Philip Glass on giving up the day job

Jason Kottke found some great articles on how Philip Glass supported his early career, including this one from The Guardian.

When less means more
Throughout this period, Glass supported himself as a New York cabbie and as a plumber, occupations that often led to unusual encounters. “I had gone to install a dishwasher in a loft in SoHo,” he says. “While working, I suddenly heard a noise and looked up to find Robert Hughes, the art critic of Time magazine, staring at me in disbelief. ‘But you’re Philip Glass! What are you doing here?’ It was obvious that I was installing his dishwasher and I told him I would soon be finished. ‘But you are an artist,’ he protested. I explained that I was an artist but that I was sometimes a plumber as well and that he should go away and let me finish.”

That reminded me of this post, about how it pays to be pragmatic sometimes.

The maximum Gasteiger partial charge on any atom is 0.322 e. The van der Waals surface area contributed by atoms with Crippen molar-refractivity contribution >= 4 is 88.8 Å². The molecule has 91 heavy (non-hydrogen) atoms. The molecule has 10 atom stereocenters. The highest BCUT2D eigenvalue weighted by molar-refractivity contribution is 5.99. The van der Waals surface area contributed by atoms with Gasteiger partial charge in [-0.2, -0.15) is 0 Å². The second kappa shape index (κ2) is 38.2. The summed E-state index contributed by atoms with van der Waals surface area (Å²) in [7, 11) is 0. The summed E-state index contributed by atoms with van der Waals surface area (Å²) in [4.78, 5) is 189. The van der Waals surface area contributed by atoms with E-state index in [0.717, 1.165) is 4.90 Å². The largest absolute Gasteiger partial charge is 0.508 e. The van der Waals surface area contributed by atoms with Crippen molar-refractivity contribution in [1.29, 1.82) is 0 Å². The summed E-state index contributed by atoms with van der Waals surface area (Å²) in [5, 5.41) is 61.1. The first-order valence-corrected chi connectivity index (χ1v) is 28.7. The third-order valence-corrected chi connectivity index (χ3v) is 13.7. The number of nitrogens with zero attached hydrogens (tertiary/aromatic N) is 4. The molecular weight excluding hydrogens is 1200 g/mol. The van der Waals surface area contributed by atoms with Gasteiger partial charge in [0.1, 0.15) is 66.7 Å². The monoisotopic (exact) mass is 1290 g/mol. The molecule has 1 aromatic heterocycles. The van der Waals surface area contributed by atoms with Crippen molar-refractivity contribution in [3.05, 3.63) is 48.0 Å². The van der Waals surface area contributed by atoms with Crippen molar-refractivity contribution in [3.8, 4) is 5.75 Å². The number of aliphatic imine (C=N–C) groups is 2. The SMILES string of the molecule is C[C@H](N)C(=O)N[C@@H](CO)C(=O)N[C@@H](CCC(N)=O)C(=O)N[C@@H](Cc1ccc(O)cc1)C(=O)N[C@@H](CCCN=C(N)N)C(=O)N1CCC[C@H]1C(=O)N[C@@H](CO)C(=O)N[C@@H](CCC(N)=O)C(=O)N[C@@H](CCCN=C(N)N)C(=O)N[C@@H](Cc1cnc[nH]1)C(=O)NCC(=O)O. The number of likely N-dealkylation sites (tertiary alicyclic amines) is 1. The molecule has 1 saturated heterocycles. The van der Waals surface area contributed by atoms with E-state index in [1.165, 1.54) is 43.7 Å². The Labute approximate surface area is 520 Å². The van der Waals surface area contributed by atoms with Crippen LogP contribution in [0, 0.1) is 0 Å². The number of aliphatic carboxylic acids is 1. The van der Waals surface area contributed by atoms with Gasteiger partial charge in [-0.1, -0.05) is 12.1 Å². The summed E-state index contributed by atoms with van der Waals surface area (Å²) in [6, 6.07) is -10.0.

Clock-watching

Your lifestyle has already been designed
But the 8-hour workday is too profitable for big business, not because of the amount of work people get done in eight hours (the average office worker gets less than three hours of actual work done in 8 hours) but because it makes for such a purchase-happy public. Keeping free time scarce means people pay a lot more for convenience, gratification, and any other relief they can buy. It keeps them watching television, and its commercials. It keeps them unambitious outside of work.

It pays to be pragmatic sometimes

“Do what you love” is not great advice
Not all passions match up with the realities of the job market. If you’re passionate about poetry or painting, you’re going to find very limited job opportunities for those things. Other people’s passions are their friends or their family, or home-making, or dogs, and again, there’s not much of a job market built around those things. But those are lovely passions to have. And in those cases, it makes sense to find work that you can do reasonably happily, while pursuing your passions when you’re not at work. And that’s completely okay.